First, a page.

Al Capone’s great-niece Deirdre Capone on the real-life mobster’s mysterious lost fortune—a plot point in Josh Trank’s new film, Capone, starring Tom Hardy.
By the time Al Capone was in his late 20s, his bootlegging outfit was reportedly grossing about $100 million a year—more than $1 billion when adjusted for inflation. The crime boss had extravagant taste—spending his money on diamond jewelry, bespoke silk suits, banquet dinners, vintage champagne, a seven-ton armored car, heavy security detail, and a waterfront Miami Beach mansion. Because he would not invest his ill-begotten fortune—if he did, it could potentially have been seized by the government—Capone also dealt primarily in cash, even reportedly requesting that his silk suits be made with extra-large front trouser pockets to comfortably store his wads of $100 and $500 bills.
But how does one safeguard a mountain of cash while in prison? That was the dilemma the mob boss reportedly encountered in 1931, when Capone was sentenced to 11 years for tax evasion. According to Capone’s great-niece Deirdre Capone, her gangster relative went to elaborate lengths to hide “hundreds of millions of dollars.” But by the time Al Capone was released from prison, the mobster’s mind had decayed after contracting syphilis. Deirdre said Al could not remember his brother and business partner Ralph—Deirdre’s grandfather—let alone the whereabouts of his money.
The story features in Josh Trank’s new film, Capone, which stars Tom Hardy as the late-in-life gangster.
“He was a beaten man,” Deirdre told Vanity Fair Monday of her great-uncle after his release from prison, alleging that doctors at Alcatraz treated Al with injections of mercury—the chemical that caused the Hatter in Alice’s Adventures in Wonderland to go, well, mad.
In her 2011 book Uncle Al Capone—The Untold Story From Inside His Family, Deirdre recalls a conversation her grandfather Ralph had with her.
“The worst part of [Al’s incarceration] was what it did to his memory,” Ralph told me. “That was catastrophic. It changed his life, my life, your life…. it changed all of our lives. Your uncle Al had an incredible amount of money, money he couldn’t put into a bank account or openly invest. He didn’t trust the stock market; he called it a ‘game.’ And he didn’t trust anyone enough, even me, to help take care of the money. So the main thing he did was get safe deposit boxes in various banks around this country and in Cuba, using assumed names.”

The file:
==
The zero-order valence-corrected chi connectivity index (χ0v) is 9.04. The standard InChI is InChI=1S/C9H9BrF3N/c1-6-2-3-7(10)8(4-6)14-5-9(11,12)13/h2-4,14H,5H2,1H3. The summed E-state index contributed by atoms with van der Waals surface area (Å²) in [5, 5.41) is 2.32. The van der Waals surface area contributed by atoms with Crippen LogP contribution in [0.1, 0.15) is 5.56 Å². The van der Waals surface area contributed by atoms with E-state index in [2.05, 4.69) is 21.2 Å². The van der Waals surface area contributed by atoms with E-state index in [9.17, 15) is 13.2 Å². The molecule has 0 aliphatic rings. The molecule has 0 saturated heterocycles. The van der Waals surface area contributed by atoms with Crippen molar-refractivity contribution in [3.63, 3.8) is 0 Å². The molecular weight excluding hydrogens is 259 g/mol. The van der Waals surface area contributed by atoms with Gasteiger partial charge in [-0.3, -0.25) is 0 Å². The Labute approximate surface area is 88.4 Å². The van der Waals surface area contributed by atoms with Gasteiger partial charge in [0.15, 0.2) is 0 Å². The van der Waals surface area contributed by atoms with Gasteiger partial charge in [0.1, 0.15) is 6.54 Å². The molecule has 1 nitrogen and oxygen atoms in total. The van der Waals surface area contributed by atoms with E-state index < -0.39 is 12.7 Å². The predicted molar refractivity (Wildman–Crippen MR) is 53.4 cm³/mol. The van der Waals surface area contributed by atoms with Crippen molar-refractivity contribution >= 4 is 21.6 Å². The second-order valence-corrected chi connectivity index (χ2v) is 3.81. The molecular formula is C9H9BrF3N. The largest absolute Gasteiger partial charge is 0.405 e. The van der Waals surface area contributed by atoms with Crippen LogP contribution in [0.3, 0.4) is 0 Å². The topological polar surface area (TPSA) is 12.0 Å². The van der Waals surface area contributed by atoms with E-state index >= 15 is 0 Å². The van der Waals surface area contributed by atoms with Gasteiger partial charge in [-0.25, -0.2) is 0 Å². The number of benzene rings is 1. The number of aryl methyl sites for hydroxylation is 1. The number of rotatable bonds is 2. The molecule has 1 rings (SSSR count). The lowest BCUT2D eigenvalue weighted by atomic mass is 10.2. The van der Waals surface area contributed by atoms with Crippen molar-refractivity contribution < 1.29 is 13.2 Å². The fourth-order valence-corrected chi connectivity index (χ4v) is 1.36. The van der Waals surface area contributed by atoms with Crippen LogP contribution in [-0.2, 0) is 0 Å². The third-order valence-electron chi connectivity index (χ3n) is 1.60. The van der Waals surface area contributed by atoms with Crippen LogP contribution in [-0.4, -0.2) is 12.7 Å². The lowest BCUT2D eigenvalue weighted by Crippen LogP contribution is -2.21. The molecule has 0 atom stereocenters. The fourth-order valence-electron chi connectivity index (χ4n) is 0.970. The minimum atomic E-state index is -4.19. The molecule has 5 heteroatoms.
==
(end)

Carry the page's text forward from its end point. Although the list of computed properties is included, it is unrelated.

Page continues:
“There is a lot of money missing,” Deirdre told Vanity Fair, theorizing that her great-uncle stashed his fortune in safety-deposit boxes for a few years, expecting that he would receive the same three-year sentence Ralph had received. But Al was sentenced to 11 years. And because the mob boss had not trusted anyone else with details of his plan, and his memory disintegrated in prison, the money was as good as gone. Deirdre theorized that when payments stopped for the deposit boxes, and banks could not get ahold of their fictional owner, the banks “opened up these boxes to try to see who owns it.” In the case of the safety-deposit boxes in Cuba, Deirdre said, “If you find a bunch of American cash, no one’s going to turn that in.”
Deirdre also has a hunch that her great-uncle might have had some of his fortune exchanged into uncut diamonds. But she has no leads on their whereabouts—and has made her peace with that. Her great-uncle’s fortune “has never unearthed itself. I’m 80 years old right now,” laughed Deirdre. “My husband’s 85. I don’t care.”
Deirdre said she wants to channel her efforts, instead, on clearing the family name for her children, grandchildren, and great-grandchildren. She has already written a book, and hopes to collaborate on a film that would show a different side of her great-uncle. While she considers Tom Hardy “a wonderful, gifted actor,” Deirdre said she was never consulted for Capone. Based on the film’s trailer, Deirdre said, Hardy seems to be playing her great-uncle as “a monster.”
“He taught me how to swim. He taught me how to ride a bike. He taught me how to cook spaghetti,” said Deirdre. “My mantra is: Was Al Capone a mobster? Yes he was. Was Al Capone a monster? No he wasn’t.”